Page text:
Editor’s note: Pot is back in the news following Attorney General Jeff Sessions’s announcement that federal prosecutors will once again pursue marijuana cases in states where the drug has been legalized. That doesn’t sit well with the affected states, which hope to amass additional tax revenue from the pot businesses now legal under state laws.
That leads one WhoWhatWhy contributor to ask: “Are they all high?”
Here are his musings on the most recent developments and on how policymakers might just be wrong on pot.
Many of us have been there; we plant our vegetable gardens in spring with grand eagerness, too much eagerness when it comes to some vegetables. Like zucchinis.
I planted four zucchini plants one year. Apparently several of my neighbors were just as eager. Come summer, giant green tubers began appearing on my doorstep — “gifts” from those up to their ears in them — while I was trying to give away dozens of the damn things myself.
It was a bit like a scene out of Little Shop of Horrors; every time I walked by my garden 10 more had appeared, seemingly overnight.
And that’s what’s happening now, here in California. This past spring already everyone seemed to have plants growing in their gardens even though plants could not be legally purchased until 2018.
Then came late summer — harvest and curing time — and it was like the zucchini glut all over again.
“Hey, here’s some of my crop this year. Take it. I have so much I could never smoke it all,” friends would say, as they shoved bulging baggies of the herb in my hands.
And it’s not just a few old hippies gone wild, either. Everyone’s jumping in.
“We are producing too much,” said Hezekiah Allen, executive director of the California Growers Association, at a recent conference. “Growers are going to have to scale back. We are on a painful downsizing curve.”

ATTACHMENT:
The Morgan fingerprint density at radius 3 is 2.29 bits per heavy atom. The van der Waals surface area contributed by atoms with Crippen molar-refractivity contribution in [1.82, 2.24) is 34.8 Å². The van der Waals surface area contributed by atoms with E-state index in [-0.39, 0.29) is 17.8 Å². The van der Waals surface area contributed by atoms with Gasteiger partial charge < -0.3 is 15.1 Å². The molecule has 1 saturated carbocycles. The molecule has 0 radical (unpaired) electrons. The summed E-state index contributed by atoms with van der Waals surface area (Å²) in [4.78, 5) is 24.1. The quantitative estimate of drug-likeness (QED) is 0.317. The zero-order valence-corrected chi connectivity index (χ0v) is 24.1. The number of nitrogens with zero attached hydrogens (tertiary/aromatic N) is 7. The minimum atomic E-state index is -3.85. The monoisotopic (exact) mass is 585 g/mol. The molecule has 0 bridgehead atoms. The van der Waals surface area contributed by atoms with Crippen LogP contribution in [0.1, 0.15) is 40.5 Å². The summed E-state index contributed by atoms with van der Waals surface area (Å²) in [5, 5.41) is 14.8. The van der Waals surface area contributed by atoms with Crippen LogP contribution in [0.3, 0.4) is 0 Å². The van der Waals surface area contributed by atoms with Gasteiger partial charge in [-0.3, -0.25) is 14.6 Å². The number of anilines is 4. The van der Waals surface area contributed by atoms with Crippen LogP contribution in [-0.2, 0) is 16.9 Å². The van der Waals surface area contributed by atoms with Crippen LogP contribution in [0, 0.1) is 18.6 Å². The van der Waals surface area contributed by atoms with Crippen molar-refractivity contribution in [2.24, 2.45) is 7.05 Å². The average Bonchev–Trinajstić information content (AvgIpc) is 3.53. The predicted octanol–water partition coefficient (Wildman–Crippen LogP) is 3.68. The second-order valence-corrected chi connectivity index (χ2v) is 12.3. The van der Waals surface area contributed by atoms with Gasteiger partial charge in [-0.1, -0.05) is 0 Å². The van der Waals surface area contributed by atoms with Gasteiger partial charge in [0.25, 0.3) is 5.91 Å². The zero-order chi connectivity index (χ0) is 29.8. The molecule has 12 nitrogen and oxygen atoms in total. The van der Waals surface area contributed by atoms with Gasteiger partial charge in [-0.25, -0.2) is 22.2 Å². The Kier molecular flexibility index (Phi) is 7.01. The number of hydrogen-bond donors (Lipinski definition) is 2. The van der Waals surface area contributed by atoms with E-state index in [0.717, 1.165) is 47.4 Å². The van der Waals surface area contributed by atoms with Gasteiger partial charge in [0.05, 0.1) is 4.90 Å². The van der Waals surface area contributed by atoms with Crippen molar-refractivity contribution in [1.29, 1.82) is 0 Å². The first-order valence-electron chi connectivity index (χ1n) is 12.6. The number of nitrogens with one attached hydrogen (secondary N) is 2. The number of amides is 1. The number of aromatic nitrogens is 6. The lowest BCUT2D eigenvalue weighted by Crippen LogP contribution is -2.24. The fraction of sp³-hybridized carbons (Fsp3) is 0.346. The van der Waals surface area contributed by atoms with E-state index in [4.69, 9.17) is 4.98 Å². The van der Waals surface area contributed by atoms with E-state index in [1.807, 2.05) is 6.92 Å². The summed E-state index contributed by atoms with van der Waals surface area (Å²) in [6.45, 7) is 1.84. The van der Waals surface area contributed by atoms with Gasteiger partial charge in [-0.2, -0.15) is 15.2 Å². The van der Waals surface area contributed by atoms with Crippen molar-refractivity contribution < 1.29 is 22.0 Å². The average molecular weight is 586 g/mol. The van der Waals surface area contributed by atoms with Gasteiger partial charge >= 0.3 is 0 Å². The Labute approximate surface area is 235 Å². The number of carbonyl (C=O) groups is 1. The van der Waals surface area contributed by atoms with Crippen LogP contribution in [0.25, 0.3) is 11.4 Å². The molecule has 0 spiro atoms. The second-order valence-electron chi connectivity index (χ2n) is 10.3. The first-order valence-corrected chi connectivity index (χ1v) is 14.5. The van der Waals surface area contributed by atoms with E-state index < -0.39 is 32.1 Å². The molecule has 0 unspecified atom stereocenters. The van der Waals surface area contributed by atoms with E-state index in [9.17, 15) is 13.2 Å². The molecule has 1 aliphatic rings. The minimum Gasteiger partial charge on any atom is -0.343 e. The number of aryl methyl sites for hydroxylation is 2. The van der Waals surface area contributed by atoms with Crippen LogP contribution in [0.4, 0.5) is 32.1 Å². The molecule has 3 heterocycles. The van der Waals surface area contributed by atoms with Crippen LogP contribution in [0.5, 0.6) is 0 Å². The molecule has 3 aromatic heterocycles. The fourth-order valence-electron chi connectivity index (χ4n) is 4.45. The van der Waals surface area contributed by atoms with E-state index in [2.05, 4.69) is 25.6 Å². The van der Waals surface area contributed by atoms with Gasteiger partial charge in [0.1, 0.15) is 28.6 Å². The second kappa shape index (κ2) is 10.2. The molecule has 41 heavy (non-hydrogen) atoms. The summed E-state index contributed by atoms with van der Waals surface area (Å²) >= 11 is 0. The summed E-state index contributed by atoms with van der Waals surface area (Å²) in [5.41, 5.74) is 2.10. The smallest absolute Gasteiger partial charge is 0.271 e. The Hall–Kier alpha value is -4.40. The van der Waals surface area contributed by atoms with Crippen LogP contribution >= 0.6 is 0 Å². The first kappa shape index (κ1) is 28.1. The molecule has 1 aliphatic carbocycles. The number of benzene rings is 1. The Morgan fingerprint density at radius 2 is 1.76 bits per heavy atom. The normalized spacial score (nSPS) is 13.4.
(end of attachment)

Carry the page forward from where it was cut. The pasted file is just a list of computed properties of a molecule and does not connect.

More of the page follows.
But alas — the lid is off, the cat’s out of the bag, and the horses are out the starting gate. The stuff is all over the place. Anyone can buy high-quality clone starter plants on Craigslist for as little as $10. Under the new California law, each household can legally grow up to six plants. And we’re not talking your father’s pot here. These clones are high-producing, high-THC-level plants. Half a joint will do you. If cared for properly, just one plant can produce as much as a pound of pot.
You do the math. A household can theoretically produce six pounds of the stuff a year. (Enough for 1417 joints, according to some experts.) So you won’t be finding many of those folks standing in line at a pot store paying god knows how much a gram for their nightly smoke — or paying any taxes on it either.
But that’s not the only wrinkle in California’s pot gold rush. Seeing dollar signs, the state has slapped onerous taxes on commercial growers, hoping pot taxes will fill state coffers like found money.
But I have my doubts. Between state and local taxes, some buyers will see an effective tax as high as 45 percent on adult-use cannabis in California. Yes, 45 percent. Hell, the Republicans just cut the corporate tax rate to 21 percent, claiming high taxes hurt American corporations. Forty-five percent ought to be downright deadly.